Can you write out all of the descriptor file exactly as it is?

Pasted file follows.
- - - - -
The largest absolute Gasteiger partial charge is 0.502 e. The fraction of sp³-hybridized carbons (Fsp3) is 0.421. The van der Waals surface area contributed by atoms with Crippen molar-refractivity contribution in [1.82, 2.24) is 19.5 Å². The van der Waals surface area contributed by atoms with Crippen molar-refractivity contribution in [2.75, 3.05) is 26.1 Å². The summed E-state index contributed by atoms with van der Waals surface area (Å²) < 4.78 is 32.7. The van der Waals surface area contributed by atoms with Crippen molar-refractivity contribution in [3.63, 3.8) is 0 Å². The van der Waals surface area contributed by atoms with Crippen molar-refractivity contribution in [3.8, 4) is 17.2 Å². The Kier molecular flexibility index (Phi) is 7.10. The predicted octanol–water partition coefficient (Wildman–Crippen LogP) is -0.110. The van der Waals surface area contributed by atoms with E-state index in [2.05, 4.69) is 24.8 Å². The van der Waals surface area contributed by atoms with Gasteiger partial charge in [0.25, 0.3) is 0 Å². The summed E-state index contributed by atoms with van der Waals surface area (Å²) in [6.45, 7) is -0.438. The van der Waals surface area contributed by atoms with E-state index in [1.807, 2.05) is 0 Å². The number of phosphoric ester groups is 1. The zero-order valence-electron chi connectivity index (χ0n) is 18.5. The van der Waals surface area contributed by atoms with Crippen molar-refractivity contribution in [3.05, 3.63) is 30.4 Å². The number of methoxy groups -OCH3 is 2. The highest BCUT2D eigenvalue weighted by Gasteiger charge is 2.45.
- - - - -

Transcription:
The largest absolute Gasteiger partial charge is 0.502 e. The fraction of sp³-hybridized carbons (Fsp3) is 0.421. The van der Waals surface area contributed by atoms with Crippen molar-refractivity contribution in [1.82, 2.24) is 19.5 Å². The van der Waals surface area contributed by atoms with Crippen molar-refractivity contribution in [2.75, 3.05) is 26.1 Å². The summed E-state index contributed by atoms with van der Waals surface area (Å²) < 4.78 is 32.7. The van der Waals surface area contributed by atoms with Crippen molar-refractivity contribution in [3.63, 3.8) is 0 Å². The van der Waals surface area contributed by atoms with Crippen molar-refractivity contribution in [3.8, 4) is 17.2 Å². The Kier molecular flexibility index (Phi) is 7.10. The predicted octanol–water partition coefficient (Wildman–Crippen LogP) is -0.110. The van der Waals surface area contributed by atoms with E-state index in [2.05, 4.69) is 24.8 Å². The van der Waals surface area contributed by atoms with Gasteiger partial charge in [0.25, 0.3) is 0 Å². The summed E-state index contributed by atoms with van der Waals surface area (Å²) in [6.45, 7) is -0.438. The van der Waals surface area contributed by atoms with E-state index in [1.807, 2.05) is 0 Å². The number of phosphoric ester groups is 1. The zero-order valence-electron chi connectivity index (χ0n) is 18.5. The van der Waals surface area contributed by atoms with Crippen molar-refractivity contribution in [3.05, 3.63) is 30.4 Å². The number of methoxy groups -OCH3 is 2. The highest BCUT2D eigenvalue weighted by Gasteiger charge is 2.45.